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Feeding the National Debt Beast: Interest Payments Are Guzzling Your Tax Dollars

Photo by Ehud Neuhaus on Unsplash

The roar has dimmed in the national debt policy arena lately. That’s because we’ve pushed the potential congressional debt standoff to next year in order to avoid another government shutdown during an election year. The United States’ fiscal deficit has shrunk enormously since the depths of the Great Recession, from more than a trillion dollars to around $500 billion. This may lead you to believe that the calm in the storm means our national finances are looking rosier. Besides, it’s a long-term problem that will probably fall on young people. As former President Herbert Hoover once said, “Blessed are the young, for they shall inherit the national debt.”“We don’t have an immediate fiscal crisis,” said David Wessel, the director of the Hutchins Center on Fiscal & Monetary Policy, at the Brookings Institution. “The deficit this year is below historic averages. We have a long-term budget problem; we’re on track to spend much more than we’ll collect in taxes, and we’ll be adding to our already large federal debt. Congress should be looking at entitlements and at the military and at taxes.”

Though our deficit (aka the difference between revenue and spending in one given year) has shrunk, our total national debt continues to climb. While there’s a lot of alarmism around the national debt that in some cases clearly is misleading, there’s one statistic that speaks volumes about the future of our country’s finances–the percentage of our budget that we spend on interest.

The Congressional Budget Office projected interest will account for a whopping 13 percent of federal outlays by 2026 (that’s without any new tax or spending legislation). Today, we only spend 6 percent of our federal budget on interest. Much of the increase in interest payments is projected to come from rising interest rates, since they’re currently at all-time historic lows.

“High interest payments make it much more difficult to fund, without large tax increases on the middle class, functions of government that many people support,” said Jared Meyer, a fellow at the Manhattan Institute and co-author of Disinherited: How Washington Is Betraying America’s Young. “We can already see this problem playing out on the state and local level, where discretionary spending (such as police and teacher salaries or road and park maintenance) needs are being sacrificed to meet ballooning mandatory spending bills.”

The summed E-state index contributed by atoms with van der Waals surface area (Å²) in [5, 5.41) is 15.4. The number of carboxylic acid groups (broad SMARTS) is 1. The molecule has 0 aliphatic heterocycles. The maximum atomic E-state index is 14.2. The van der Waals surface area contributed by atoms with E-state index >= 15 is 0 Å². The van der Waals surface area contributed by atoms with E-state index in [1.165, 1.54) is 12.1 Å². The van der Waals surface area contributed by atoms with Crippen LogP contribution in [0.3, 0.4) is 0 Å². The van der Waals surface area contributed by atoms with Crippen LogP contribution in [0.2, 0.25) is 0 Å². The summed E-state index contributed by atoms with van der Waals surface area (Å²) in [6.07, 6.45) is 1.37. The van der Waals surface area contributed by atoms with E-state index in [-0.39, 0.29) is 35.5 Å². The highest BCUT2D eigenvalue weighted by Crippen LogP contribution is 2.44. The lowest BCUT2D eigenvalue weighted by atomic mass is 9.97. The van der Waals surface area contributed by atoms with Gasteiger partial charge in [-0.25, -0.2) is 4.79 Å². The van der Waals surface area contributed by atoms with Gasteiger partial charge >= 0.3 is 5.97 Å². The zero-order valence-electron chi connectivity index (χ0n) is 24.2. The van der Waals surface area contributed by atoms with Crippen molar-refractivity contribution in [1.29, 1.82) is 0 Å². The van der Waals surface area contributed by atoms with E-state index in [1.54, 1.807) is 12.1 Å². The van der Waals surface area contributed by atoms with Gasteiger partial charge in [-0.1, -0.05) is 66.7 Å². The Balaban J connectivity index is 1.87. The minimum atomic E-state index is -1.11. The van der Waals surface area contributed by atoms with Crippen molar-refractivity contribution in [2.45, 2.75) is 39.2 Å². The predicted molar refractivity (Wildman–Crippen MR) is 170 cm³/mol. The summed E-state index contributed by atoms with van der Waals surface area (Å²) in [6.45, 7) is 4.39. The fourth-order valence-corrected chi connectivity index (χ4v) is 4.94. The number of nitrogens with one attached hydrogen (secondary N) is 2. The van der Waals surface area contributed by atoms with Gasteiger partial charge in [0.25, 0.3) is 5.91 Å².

The danger, Wessel pointed out, is that interest payments will crowd out spending on essential government programs. “The problem is that over the next couple of decades, we’ll be borrowing more and more – much of it overseas – and there’s a risk that spending on interest will crowd out spending on other government programs,” said Wessel.

Contrary to what presidential candidates are promising on the campaign trail, our present obligations are already massive. It’s going to be hard to deliver what politicians promised in the past, never mind new programs or tax cuts.

“There is no way to fix America’s long-term budget problems without addressing entitlement spending,” said Meyer. “Social Security and Medicare account for almost 40 percent of federal spending. These programs were created and then essentially set on autopilot growth. In 1940, there were 159 workers for each retiree. Today, there are fewer than three. We got into this mess because politicians continually made unfunded promises to increase entitlement benefits–without increasing contributions–and pushed the higher costs on to younger generations.”

Trump and Cruz are proposing big tax cuts without identifying spending cuts anywhere near large enough to pay for them,” said Wessel. “Based on Tax Policy Center analysis, they’d add hugely to the federal debt. I doubt they’d get through Congress.  Bernie Sanders has big ideas about increasing government spending and he has identified tax increases that he says will pay for that spending.”

In sum, our national finances are like a very slow-moving car accident that need to be addressed at some point to prevent disaster.  Needless to say, it’s a complex and a nuanced issue that is going to require a great deal of bipartisan support. If you want to learn more about the policy specifics of fixing our country’s budgetary woes, try playing the online computer game called “The Fiscal Ship” that Wessel created in a partnership between the Hutchins Center at Brookings and the Woodrow Wilson International Center for Scholars.

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